Miss Lonelyhearts went home in a taxi. He lived by himself in a room that was as full of shadows as an old steel engraving. It held a bed, a table and two chairs. The walls were bare except for an ivory Christ that hung opposite the foot of the bed. He had removed the figure from the cross to which it had been fastened and had nailed it to the wall with large spikes. But the desired effect had not been obtained. Instead of writhing, the Christ remained calmly decorative.

He got undressed immediately and took a cigarette and a copy of “The Brothers Karamazov” to bed. The marker was in a chapter devoted to Father Zossima.

“Love a man even in his sin, for that is the semblance of Divine Love and is the highest love on earth. Love all God’s creation, the whole and every grain of sand in it. Love the animals, love the plants, love everything. If you love everything, you will perceive the divine mystery in things. Once you perceive it, you will begin to comprehend it better every day. And you will come at last to love the whole world with an all-embracing love.”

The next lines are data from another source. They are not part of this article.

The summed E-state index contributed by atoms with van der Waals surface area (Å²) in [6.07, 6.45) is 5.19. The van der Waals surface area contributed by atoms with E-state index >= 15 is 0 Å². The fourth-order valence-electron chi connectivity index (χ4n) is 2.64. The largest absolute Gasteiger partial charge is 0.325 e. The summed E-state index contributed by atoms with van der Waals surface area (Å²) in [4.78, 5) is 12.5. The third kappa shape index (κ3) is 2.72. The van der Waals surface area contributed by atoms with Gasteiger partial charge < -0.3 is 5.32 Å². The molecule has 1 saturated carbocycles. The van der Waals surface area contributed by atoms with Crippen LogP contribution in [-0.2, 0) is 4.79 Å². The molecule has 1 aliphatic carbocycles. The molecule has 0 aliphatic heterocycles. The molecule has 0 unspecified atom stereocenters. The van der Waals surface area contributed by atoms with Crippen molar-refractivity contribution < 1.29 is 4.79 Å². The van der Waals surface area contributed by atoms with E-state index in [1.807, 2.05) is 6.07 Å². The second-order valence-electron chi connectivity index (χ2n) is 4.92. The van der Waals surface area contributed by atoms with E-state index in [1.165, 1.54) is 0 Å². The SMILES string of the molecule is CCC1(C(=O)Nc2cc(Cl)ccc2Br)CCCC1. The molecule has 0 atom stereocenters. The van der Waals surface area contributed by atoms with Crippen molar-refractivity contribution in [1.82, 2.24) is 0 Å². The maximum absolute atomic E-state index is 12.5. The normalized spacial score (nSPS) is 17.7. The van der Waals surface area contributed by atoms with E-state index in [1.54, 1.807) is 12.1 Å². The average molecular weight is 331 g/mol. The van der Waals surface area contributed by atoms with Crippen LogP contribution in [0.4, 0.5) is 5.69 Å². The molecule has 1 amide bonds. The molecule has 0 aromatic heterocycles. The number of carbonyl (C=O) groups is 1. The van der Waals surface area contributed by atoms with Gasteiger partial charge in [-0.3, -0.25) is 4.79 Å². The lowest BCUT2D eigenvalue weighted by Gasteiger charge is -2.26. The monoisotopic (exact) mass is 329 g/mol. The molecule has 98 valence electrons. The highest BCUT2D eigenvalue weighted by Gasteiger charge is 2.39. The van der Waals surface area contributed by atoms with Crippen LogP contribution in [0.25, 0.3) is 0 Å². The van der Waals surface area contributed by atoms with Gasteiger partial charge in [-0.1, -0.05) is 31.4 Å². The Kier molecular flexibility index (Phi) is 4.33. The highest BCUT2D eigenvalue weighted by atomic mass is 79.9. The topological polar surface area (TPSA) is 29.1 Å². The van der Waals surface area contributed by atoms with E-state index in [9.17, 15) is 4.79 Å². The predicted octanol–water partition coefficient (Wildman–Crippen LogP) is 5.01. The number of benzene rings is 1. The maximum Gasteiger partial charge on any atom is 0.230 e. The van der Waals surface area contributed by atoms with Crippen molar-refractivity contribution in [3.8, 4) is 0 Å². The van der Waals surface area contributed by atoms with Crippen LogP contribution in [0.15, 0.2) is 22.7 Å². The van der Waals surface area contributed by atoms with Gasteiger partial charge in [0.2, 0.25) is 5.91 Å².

It was excellent advice. If he followed it, he would be a big success. His column would be syndicated and the whole world would learn to love. The Kingdom of Heaven would arrive. He would sit on the right hand of the Lamb.
But seriously, he realized, even if Shrike had not made a sane view of this Christ business impossible, there would be little use in his fooling himself. His vocation was of a different sort. As a boy in his father’s church, he had discovered that something stirred in him when he shouted the name of Christ, something secret and enormously powerful. He had played with this thing, but had never allowed it to come alive.



Miss Lonelyhearts and the Lamb

Nathanael West


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